CEM REPORT | The Nigerian total debt as at December 2021 stands at N39.56 Trilliion according to the data from the Debt Management Office.
The total government debt rose from N32.915 trillion in December 2022 with accumulation of N6.64 trillion within the 12 months under review representing a 20.17% increase.
External debts occupy 40.08% of the total to the tune of 15.855 trillion of which Federal Government owe N13.88 trillion representing 35.10%, while States and the FCT are responsible for N1.97 trillion representing 4.98%
According to the DMO document, Domestic Debts stands at N23.70 trillion representing 59.92%. Federal Government owes N19.24 trillion (48.65%) while States and FCT owe N4.458 trillion.
Meanwhile, the Director-General of the Debt Management Office, Patience Oniha, said Thursday in an interview with the News Agency of Nigeria, that borrowings by countries to finance budget deficits and critical infrastructure is not necessarily bad.
She spoke on the sideline of an awareness programme on security issuance organised by her office.
Oniha said that government borrowings were done by all countries across the world, mostly to finance critical infrastructure.
According to her, the multiplier effects of quality infrastructure on a country’s economy cannot be quantified.
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She said that successive Nigerian governments have had to recourse to borrowing to fund budget deficits, adding that annual budgets would be affected if funds were not raised to support them.
“The issue of debt has become topical in Nigeria that sometimes it almost looks as if borrowing is an offence or a crime.
“The first thing we must understand is that countries across the world borrow, be it poor countries, advanced countries, developed countries, emerging markets. They all borrow.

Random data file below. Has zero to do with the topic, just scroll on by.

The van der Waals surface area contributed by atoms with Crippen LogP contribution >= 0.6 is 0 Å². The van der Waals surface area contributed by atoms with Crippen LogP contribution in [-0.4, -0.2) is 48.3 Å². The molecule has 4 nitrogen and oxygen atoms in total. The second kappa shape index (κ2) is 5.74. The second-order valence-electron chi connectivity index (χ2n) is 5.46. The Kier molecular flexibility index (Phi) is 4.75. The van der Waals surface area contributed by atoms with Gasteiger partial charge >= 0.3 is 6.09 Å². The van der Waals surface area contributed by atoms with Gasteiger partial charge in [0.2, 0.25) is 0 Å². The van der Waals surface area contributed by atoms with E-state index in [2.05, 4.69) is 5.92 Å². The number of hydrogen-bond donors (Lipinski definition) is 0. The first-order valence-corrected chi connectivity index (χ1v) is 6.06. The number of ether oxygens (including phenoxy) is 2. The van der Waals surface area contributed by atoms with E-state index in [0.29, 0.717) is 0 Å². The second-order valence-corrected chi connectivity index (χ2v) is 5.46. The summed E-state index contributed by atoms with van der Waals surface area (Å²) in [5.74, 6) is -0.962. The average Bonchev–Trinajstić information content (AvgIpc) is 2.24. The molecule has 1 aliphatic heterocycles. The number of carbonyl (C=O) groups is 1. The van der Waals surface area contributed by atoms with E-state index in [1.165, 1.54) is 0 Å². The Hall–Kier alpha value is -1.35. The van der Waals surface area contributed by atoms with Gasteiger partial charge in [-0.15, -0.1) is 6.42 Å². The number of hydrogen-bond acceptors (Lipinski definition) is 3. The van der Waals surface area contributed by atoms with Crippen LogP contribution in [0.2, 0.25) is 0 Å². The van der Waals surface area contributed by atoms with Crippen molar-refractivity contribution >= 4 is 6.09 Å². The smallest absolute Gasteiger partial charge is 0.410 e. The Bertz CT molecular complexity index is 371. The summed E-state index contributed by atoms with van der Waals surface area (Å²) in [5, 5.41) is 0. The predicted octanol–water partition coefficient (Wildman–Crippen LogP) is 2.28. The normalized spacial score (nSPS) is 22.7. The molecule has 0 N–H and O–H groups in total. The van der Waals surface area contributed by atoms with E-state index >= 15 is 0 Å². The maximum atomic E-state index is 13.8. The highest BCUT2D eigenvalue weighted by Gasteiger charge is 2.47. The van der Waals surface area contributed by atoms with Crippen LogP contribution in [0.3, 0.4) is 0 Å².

“We usually hear complaints that debt levels are rising in Nigeria. Globally, debt levels are rising, not just in Nigeria”; she said.
The director-general said that the advent of COVID-19 had also made borrowing imperative for some countries.
“What has happened with COVID-19 is that countries needed to spend more, not only on health needs but on social needs as well, because we need to take care of people who are losing their jobs.
“We need to create incentives for the private sector to continue operating in order to avoid a big recession because most countries experienced recession.
“We did as well, but we came out of it after two quarters. Government spending is one of the tools you can use properly to exit recession.
“In Nigeria, we borrow to finance budget deficits, sometimes we borrow to finance specific projects and services like railways and airports. Financing infrastructure is an economy itself. It creates jobs across all sectors.
“We also borrow to finance maturing loan obligations like the Federal Government of Nigeria (FGN) bonds and Nigeria Treasury Bills,” she said.
According to her, there are statutory laws that regulate borrowings by governments at the various levels, and also prevent abuse of the process.
“The Fiscal Responsibility Act states that borrowing should be for capital purposes and for human capital development. The DMO Act is also clear, especially on external borrowings.
“No arm of government can borrow on its own. It has to comform with those provisions and pass through the Federal Executive Council and the National Assembly.
“There is also a fiscal responsibility for the state governments to ensure that the reforms at the centre also happen in the states”; Oniha said.